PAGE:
No. 5662: Heterogeneity in Schooling Rates of Return
published in: Economics of Education Review, 2011, 30 (6), 1202-1214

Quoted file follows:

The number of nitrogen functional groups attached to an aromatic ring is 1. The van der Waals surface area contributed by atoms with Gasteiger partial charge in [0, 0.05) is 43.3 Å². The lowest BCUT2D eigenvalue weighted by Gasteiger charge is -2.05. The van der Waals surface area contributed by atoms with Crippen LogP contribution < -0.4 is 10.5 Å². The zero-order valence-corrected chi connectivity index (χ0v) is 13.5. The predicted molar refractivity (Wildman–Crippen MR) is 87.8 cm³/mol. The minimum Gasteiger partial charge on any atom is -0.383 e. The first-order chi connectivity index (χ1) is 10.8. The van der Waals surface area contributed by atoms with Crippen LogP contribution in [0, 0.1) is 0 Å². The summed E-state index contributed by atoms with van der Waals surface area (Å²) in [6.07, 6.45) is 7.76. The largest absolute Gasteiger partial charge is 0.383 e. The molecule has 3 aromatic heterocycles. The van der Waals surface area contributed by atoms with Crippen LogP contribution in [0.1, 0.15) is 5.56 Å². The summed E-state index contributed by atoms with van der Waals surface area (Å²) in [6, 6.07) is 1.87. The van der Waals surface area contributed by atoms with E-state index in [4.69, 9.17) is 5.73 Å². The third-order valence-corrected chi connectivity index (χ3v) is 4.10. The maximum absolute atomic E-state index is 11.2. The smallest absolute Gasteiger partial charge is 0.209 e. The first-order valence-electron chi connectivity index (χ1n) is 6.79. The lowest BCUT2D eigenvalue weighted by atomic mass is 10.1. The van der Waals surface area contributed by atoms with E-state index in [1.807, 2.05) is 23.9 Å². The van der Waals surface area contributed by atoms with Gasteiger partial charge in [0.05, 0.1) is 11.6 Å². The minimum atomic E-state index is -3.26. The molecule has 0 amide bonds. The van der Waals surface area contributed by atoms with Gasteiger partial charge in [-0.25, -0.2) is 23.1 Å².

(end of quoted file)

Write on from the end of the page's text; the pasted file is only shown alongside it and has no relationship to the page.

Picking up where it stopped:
This paper relaxes the assumption of homogeneous rates of return to schooling by employing nonparametric kernel regression. This approach allows us to examine the differences in rates of return to education both across and within groups. Similar to previous studies we find that on average blacks have higher returns to education than whites, natives have higher returns than immigrants and younger workers have higher returns than older workers. Contrary to previous studies we find that the average gap of the rate of return between white and black workers is larger than previously thought and the gap is smaller between immigrants and natives. We also uncover significant heterogeneity, the extent of which differs both across and within groups. The estimated densities of returns vary across groups and time periods and are often skewed. For example, during the period 1950-1990, at least 5% of whites have negative returns. Finally, we uncover the characteristics common amongst those with the smallest and largest returns to education. For example, we find that immigrants, aged 50-59, are most likely to have rates of return in the bottom 5% of the population.